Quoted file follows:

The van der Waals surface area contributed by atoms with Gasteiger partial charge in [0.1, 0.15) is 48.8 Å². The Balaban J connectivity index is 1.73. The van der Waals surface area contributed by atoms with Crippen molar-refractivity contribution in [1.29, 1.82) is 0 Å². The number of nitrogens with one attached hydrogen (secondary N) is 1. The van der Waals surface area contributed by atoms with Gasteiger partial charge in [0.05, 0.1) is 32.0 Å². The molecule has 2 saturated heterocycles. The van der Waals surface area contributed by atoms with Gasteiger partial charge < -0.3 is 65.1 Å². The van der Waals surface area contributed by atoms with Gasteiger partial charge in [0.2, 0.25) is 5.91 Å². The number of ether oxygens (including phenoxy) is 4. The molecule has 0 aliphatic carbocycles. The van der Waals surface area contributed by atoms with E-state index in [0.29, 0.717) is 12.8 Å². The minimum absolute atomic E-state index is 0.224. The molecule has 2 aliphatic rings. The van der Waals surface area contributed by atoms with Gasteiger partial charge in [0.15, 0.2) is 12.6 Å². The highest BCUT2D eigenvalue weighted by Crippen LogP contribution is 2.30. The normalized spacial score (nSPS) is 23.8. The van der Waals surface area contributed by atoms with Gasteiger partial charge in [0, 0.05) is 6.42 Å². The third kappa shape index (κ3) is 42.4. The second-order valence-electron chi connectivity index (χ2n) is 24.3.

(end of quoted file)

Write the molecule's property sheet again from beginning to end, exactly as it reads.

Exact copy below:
The van der Waals surface area contributed by atoms with Gasteiger partial charge in [0.1, 0.15) is 48.8 Å². The Balaban J connectivity index is 1.73. The van der Waals surface area contributed by atoms with Crippen molar-refractivity contribution in [1.29, 1.82) is 0 Å². The number of nitrogens with one attached hydrogen (secondary N) is 1. The van der Waals surface area contributed by atoms with Gasteiger partial charge in [0.05, 0.1) is 32.0 Å². The molecule has 2 saturated heterocycles. The van der Waals surface area contributed by atoms with Gasteiger partial charge < -0.3 is 65.1 Å². The van der Waals surface area contributed by atoms with Gasteiger partial charge in [0.2, 0.25) is 5.91 Å². The number of ether oxygens (including phenoxy) is 4. The molecule has 0 aliphatic carbocycles. The van der Waals surface area contributed by atoms with E-state index in [0.29, 0.717) is 12.8 Å². The minimum absolute atomic E-state index is 0.224. The molecule has 2 aliphatic rings. The van der Waals surface area contributed by atoms with Gasteiger partial charge in [0.15, 0.2) is 12.6 Å². The highest BCUT2D eigenvalue weighted by Crippen LogP contribution is 2.30. The normalized spacial score (nSPS) is 23.8. The van der Waals surface area contributed by atoms with Gasteiger partial charge in [0, 0.05) is 6.42 Å². The third kappa shape index (κ3) is 42.4. The second-order valence-electron chi connectivity index (χ2n) is 24.3.